Qualifying and Requesting IRS First Time Penalty Abatement Waiver

first time IRS penalty abatement

First-time penalty abatement (FTA) is when the IRS removes penalties from your taxes owed. That includes penalties for failure to file, failure to pay, and failure to deposit. The IRS also removes interest related to those penalties. It applies to the tax periods ending after December 31st, 2000, and it is sometimes, called one-time forgiveness

Which Penalties Does the First Time Penalty Abatement Cover?

The FTA erases failure-to-file penalties for 1040s (individuals) and S-Corps. The IRS considers a Substitute For Return (SFR) as a filed return. In either case, this is a stiff penalty for failing to file or filing late. The penalty is 5% of your balance per month.

The FTA also eliminates the failure-to-pay penalty for 1040s (individuals). This penalty is 1/2 percent (.5%) of your outstanding taxes owed per month. If you have penalties related to an audit, you may be able to get rid of those as well (but not accuracy-related penalties).

Finally, the FTA also erases penalties related to a Failure to Deposit (941s) regarding payroll taxes (employment taxes).  This would include things such as the deposit wasn’t made timely, for the correct amount, or in the correct manner.


How to Qualify for the First Time Penalty Abatement

To qualify for this penalty abatement, you must meet three basic criteria:

1. You incurred no penalties or penalty abatements for the three prior tax years.

The IRS only considers penalties that exceed $100. For example, if you received a $50 penalty in one of the previous three years, you can still qualify for the abatement.

If you incurred penalties for underpaying estimated tax in previous years, don’t worry. The IRS does not take those penalties into account. You can still qualify for the first-time penalty abatement.

2. You have filed all required returns or extensions (IRS considers you compliant)

If you have outstanding paperwork, you will not qualify. Before applying, make sure that you have filed all requested tax returns and extensions with the IRS.

3. You have made payment arrangements on your outstanding taxes.

You also must have paid your taxes owed in full or set up a payment arrangement (installment agreement) on your outstanding taxes. If you are on a tax payment plan, you must be making regular payments. Your arrangement must be in good standing.

How to Apply for a First Time Penalty Abatement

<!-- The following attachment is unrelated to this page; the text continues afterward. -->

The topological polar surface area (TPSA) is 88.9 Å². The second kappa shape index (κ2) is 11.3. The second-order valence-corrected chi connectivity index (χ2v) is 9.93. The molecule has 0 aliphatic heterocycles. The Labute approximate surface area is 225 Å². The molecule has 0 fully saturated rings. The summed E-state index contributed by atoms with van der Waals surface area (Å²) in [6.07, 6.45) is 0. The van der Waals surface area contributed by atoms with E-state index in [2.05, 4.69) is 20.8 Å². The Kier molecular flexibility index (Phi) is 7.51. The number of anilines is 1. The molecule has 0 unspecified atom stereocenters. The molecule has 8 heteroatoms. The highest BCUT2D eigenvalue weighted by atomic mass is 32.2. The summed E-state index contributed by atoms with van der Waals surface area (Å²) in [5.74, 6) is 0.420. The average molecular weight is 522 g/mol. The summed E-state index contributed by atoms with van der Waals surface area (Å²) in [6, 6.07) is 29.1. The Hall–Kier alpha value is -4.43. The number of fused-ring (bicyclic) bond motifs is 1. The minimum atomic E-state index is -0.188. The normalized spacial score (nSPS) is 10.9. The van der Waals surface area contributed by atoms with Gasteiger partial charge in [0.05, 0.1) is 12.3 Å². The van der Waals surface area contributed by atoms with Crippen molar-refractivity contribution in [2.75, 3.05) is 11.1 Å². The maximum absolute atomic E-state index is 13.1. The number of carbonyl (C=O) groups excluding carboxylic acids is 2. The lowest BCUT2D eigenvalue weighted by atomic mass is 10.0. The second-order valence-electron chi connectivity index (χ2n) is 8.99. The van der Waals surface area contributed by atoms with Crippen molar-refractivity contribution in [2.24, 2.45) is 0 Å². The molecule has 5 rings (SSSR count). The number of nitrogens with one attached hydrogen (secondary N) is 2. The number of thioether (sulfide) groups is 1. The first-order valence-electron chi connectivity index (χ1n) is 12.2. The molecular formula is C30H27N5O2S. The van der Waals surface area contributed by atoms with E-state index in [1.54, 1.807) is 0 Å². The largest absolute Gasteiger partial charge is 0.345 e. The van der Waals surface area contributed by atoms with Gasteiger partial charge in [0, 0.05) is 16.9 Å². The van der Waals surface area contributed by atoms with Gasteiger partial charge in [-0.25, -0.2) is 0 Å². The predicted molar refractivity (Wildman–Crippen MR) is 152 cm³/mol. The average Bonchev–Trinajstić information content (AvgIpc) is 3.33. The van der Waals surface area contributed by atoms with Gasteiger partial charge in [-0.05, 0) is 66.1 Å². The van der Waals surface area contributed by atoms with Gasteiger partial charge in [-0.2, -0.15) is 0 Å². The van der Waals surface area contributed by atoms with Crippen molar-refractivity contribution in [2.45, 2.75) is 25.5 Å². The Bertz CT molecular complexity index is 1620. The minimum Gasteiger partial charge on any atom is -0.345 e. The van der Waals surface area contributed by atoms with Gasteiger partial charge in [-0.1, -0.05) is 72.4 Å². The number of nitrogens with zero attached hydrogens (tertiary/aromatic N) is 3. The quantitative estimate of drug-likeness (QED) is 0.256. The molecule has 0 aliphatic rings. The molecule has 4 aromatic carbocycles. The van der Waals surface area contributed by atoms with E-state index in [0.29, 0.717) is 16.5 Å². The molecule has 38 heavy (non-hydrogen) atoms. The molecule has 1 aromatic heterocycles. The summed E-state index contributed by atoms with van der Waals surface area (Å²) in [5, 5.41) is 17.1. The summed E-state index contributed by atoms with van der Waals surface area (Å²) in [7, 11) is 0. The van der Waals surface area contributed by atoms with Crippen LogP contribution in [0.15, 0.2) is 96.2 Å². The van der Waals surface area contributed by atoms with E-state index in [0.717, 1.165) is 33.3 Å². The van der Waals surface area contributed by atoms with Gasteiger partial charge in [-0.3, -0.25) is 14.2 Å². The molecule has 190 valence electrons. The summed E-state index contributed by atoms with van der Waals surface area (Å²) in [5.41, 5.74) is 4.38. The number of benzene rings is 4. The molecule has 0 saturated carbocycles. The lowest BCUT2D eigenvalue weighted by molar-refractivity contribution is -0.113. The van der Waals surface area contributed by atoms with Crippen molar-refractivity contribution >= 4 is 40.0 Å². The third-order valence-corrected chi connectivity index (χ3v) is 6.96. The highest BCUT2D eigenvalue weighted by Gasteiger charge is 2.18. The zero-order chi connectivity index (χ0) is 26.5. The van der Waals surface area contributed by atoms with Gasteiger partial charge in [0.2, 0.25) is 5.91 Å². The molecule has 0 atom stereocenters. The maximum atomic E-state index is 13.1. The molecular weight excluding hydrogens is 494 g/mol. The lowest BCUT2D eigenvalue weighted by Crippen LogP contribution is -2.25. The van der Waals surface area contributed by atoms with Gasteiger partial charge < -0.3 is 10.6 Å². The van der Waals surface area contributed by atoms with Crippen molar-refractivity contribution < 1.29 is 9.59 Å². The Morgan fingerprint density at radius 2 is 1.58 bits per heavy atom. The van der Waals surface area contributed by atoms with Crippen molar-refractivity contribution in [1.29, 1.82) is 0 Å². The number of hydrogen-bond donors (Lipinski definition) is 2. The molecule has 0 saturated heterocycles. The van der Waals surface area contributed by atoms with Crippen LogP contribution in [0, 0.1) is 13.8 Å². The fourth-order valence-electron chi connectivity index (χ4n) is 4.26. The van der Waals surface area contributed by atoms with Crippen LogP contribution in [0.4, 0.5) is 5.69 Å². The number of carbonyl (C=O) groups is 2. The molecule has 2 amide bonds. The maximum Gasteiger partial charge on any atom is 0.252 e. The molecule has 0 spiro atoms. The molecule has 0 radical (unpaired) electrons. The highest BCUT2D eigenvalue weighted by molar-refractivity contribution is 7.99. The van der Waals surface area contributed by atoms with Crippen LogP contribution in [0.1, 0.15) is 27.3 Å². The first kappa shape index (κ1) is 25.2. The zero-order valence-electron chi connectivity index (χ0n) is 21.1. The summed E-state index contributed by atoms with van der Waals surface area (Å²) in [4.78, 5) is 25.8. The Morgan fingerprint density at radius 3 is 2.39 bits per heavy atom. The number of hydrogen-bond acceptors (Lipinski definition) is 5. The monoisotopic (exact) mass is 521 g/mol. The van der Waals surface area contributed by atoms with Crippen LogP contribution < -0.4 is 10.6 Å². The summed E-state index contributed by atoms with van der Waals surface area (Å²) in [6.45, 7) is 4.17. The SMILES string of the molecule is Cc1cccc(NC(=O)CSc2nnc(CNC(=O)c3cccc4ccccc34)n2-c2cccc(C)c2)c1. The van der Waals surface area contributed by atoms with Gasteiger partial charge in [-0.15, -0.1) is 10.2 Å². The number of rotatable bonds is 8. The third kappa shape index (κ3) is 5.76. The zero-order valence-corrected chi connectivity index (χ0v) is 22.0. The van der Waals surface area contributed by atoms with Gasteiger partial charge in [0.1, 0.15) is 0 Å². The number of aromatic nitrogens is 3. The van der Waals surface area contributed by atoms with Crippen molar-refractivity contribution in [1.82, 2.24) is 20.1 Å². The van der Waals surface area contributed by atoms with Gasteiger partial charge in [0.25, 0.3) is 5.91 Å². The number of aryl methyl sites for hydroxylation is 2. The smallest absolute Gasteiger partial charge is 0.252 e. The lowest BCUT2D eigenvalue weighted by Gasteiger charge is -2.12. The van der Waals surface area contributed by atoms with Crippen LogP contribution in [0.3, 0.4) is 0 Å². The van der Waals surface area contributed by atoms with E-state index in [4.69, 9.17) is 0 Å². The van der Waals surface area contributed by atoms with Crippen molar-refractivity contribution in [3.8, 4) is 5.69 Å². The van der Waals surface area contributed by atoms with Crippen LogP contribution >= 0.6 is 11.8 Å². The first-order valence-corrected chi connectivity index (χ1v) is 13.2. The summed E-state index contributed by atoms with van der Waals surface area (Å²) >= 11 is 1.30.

Taxpayers may apply for first-time penalty abatement online, in writing, or over the phone. In some cases, if you qualify, the IRS removes the penalties on the spot. In other cases, the IRS agrees to remove the penalties, but it does not do so until the tax owed is paid in full. To get an FTA, the taxpayer has to have an outstanding balance or the RSED (refund statute expiration date) for the FTA year in question cannot be expired.

If the IRS refuses to remove the penalties right away, you will continue to see the penalties growing. As long as you qualify for the abatement, you don’t have to worry about that. The penalties will be removed eventually.

How Much Can Be Abated

The IRS only removes penalties incurred in the first year. There is a monetary limit on the number of penalties that can be removed. The agency has not published a limit, but it appears to be up to $10,000 for most phone calls. Taxpayers can get an FTA over $10,000 but generally requires the request in writing. Furthermore, the IRS allows the FTA once every four years.

Abatement for Penalties More Than a Year Old

If you have tax penalties that extend back more than a year, the IRS will only remove them if you show “reasonable cause.” That means that you had a serious reason for not paying or filing your taxes.

To qualify, the situation must be out of your control. However, you must also show that you took steps to get past the issue. Basically, the IRS wants to see that you really tried to pay your taxes, but that it truly wasn’t possible.

Examples of Reasonable Cause

There are a number of situations that can constitute reasonable cause. Here are some of the most common reasons accepted by the IRS:

  • Records destroyed by flood, fire, or natural disaster
  • Inability to calculate the amount owed due to a lack of records
  • You were in Rehab or Prison
  • You were held hostage in another country
  • A close family member (spouse, child, etc) died
  • A civil disturbance such as a mail strike prevented you from making payment
  • You received bad information from a tax professional
  • Bad advice from an IRS representative

In some cases, you can even receive an abatement for an error. However, you need to demonstrate that the error was made in good faith. The IRS may also accept other reasons. You should show that the issue created a situation where you truly couldn’t pay or file on time.

The IRS offers first-time penalty abatement and abatement for reasonable cause for years. However, many people don’t even know about these programs.

If you are looking for assistance with a tax professional who has penalty abatement experience, you can use this link or you can start a search below: 


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